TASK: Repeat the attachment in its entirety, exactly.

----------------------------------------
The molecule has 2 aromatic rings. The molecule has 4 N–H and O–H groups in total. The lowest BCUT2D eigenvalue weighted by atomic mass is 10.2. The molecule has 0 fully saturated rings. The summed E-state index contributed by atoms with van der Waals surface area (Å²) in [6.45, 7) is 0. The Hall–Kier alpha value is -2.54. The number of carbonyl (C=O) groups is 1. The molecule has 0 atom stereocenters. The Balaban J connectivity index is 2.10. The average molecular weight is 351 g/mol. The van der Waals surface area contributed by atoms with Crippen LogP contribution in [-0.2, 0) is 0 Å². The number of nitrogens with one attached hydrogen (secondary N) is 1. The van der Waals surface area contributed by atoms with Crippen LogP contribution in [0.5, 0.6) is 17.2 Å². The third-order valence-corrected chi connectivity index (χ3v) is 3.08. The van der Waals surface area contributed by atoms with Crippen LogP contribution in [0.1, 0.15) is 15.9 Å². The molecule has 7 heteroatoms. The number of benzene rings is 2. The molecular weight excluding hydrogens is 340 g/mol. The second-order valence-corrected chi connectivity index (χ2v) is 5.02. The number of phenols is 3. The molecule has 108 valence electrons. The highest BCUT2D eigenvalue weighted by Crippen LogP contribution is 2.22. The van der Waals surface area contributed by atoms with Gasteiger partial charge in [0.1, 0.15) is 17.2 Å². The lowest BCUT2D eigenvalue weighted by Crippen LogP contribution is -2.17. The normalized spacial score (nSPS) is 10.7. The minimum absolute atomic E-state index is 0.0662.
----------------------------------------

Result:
The molecule has 2 aromatic rings. The molecule has 4 N–H and O–H groups in total. The lowest BCUT2D eigenvalue weighted by atomic mass is 10.2. The molecule has 0 fully saturated rings. The summed E-state index contributed by atoms with van der Waals surface area (Å²) in [6.45, 7) is 0. The Hall–Kier alpha value is -2.54. The number of carbonyl (C=O) groups is 1. The molecule has 0 atom stereocenters. The Balaban J connectivity index is 2.10. The average molecular weight is 351 g/mol. The van der Waals surface area contributed by atoms with Crippen LogP contribution in [-0.2, 0) is 0 Å². The number of nitrogens with one attached hydrogen (secondary N) is 1. The van der Waals surface area contributed by atoms with Crippen LogP contribution in [0.5, 0.6) is 17.2 Å². The third-order valence-corrected chi connectivity index (χ3v) is 3.08. The van der Waals surface area contributed by atoms with Crippen LogP contribution in [0.1, 0.15) is 15.9 Å². The molecule has 7 heteroatoms. The number of benzene rings is 2. The molecular weight excluding hydrogens is 340 g/mol. The second-order valence-corrected chi connectivity index (χ2v) is 5.02. The number of phenols is 3. The molecule has 108 valence electrons. The highest BCUT2D eigenvalue weighted by Crippen LogP contribution is 2.22. The van der Waals surface area contributed by atoms with Gasteiger partial charge in [0.1, 0.15) is 17.2 Å². The lowest BCUT2D eigenvalue weighted by Crippen LogP contribution is -2.17. The normalized spacial score (nSPS) is 10.7. The minimum absolute atomic E-state index is 0.0662.